But the Petition fails to connect this evidence to a showing of impediments in the business world for members of the group that are not common to all business people in the same or similar business and marketplace. Nor does the Petition establish that Arab-Americans have had their ability to compete in the Start Printed Page 14241free enterprise system impaired due to diminished capital and credit opportunities.
Specifically, the Petition fails to provide evidence of the type MBDA requires to establish a relationship between any discriminatory treatment and business impediments experienced by Arab-American businesses as a group that are not common to all business people in the same or similar market place. Section III of the Petition states that:
Arab-Americans suffer from discrimination, prejudice and cultural bias in the workplace. This employment discrimination has produced obstacles in the business world for Arab-Americans—both as employees and entrepreneurs. Members of the group have no control over such discrimination. Other entrepreneurs and individuals, outside of the group, do not suffer from such discrimination and bias.
But, the Petition does not substantiate this assertion by providing evidence to support the statement, such as statistical measures of the impact that employment discrimination complaints have on Arab-American business success or workplace attainment. The EEOC complaints discussed above must be coupled with an analysis or study of the impact of discrimination on Arab-Americans in the business world.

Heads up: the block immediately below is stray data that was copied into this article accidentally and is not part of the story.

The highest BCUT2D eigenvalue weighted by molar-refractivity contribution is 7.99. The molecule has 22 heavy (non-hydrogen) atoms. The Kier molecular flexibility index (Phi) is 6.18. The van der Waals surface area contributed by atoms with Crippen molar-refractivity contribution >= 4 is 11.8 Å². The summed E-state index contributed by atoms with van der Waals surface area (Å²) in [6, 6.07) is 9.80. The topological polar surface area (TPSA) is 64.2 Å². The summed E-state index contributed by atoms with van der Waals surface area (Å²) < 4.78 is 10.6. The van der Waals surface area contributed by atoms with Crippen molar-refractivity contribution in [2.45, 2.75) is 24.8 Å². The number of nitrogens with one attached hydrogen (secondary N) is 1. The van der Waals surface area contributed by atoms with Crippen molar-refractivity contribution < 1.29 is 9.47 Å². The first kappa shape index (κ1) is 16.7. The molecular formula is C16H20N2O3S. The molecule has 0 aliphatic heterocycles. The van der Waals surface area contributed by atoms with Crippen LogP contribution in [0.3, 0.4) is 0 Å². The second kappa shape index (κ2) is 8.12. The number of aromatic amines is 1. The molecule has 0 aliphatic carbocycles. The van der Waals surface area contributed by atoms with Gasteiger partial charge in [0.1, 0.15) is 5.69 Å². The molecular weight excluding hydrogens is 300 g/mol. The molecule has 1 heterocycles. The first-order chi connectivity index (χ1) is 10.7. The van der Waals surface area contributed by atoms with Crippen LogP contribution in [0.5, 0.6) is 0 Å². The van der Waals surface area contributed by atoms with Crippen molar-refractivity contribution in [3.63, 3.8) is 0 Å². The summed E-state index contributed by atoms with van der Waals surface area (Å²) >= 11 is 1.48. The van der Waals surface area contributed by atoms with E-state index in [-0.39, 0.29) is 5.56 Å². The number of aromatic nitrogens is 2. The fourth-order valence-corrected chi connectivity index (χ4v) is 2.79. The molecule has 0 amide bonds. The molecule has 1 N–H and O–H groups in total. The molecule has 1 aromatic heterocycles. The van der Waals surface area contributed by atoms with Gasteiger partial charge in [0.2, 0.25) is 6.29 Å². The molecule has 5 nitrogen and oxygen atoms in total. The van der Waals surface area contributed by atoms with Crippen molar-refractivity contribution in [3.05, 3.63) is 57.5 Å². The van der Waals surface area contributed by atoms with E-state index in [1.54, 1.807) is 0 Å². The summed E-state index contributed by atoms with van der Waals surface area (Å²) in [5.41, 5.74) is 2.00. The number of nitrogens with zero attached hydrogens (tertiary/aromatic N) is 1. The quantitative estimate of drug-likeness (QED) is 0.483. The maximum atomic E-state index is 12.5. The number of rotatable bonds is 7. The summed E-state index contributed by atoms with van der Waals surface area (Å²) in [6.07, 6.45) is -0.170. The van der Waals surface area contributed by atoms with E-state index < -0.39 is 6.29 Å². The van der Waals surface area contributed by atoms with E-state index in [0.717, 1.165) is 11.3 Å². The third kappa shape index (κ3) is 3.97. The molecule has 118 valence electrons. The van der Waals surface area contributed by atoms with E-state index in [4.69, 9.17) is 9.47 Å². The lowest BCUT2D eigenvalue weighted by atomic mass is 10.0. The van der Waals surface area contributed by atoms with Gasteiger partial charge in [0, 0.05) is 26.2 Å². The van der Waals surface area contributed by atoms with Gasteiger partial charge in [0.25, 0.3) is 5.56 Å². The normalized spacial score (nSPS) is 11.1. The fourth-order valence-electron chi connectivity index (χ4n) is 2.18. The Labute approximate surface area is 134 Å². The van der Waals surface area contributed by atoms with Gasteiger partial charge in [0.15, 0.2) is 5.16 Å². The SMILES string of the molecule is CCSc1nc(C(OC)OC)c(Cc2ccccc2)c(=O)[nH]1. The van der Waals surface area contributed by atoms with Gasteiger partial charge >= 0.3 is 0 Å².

In addition, a 2008 Arab American Institute Foundation study produced results contrary to the Petitioner's arguments. This study found that Arab-American households' mean individual income is 27% higher than the national average and that the group shows higher than average educational attainment.
These figures are not dispositive, but do suggest that prejudice Arab-Americans have faced may not have impacted their economic opportunities to the extent necessary to establish that Arab-Americans' businesses require the technical and outreach services that MBDA provides.
The Petition also does not establish with the necessary type of evidence that Arab-Americans have experienced diminished capital and credit opportunities. The descriptions of immigration controls, employment discrimination complaints, and post-9/11 programs that the Petition states target Arab-Americans do not demonstrate that Arab-Americans are unable to compete in the free enterprise system due to diminished capital and credit opportunities. Statistical or empirical evidence demonstrating a relationship between the discrimination suffered by the group and business impediments, or impaired access to capital, credit, contracts, and other business opportunities experienced by the group is necessary to show the social or economic conditions required to qualify the Petitioners for eligibility for MBDA's programs that assist businesses in obtaining access to capital, credit, contracting, and other business opportunities. The comments submitted in support of the Petition similarly lack this supporting information.
Accordingly, MBDA does not currently have sufficient evidence to recognize the Arab-American community as a minority group that is socially or economically disadvantaged within the specific meaning of the regulation because the Petition is not supported by sufficient evidence to meet the necessary elements of social or economic disadvantage as required by 15 CFR 1400.4(a) of the MBDA regulations and applicable case law. As such, MBDA has returned the Petition to ADC for further consideration consistent with this response to petition.
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Dated: February 27, 2013.
[FR Doc. 2013-04955 Filed 3-4-13; 8:45 am]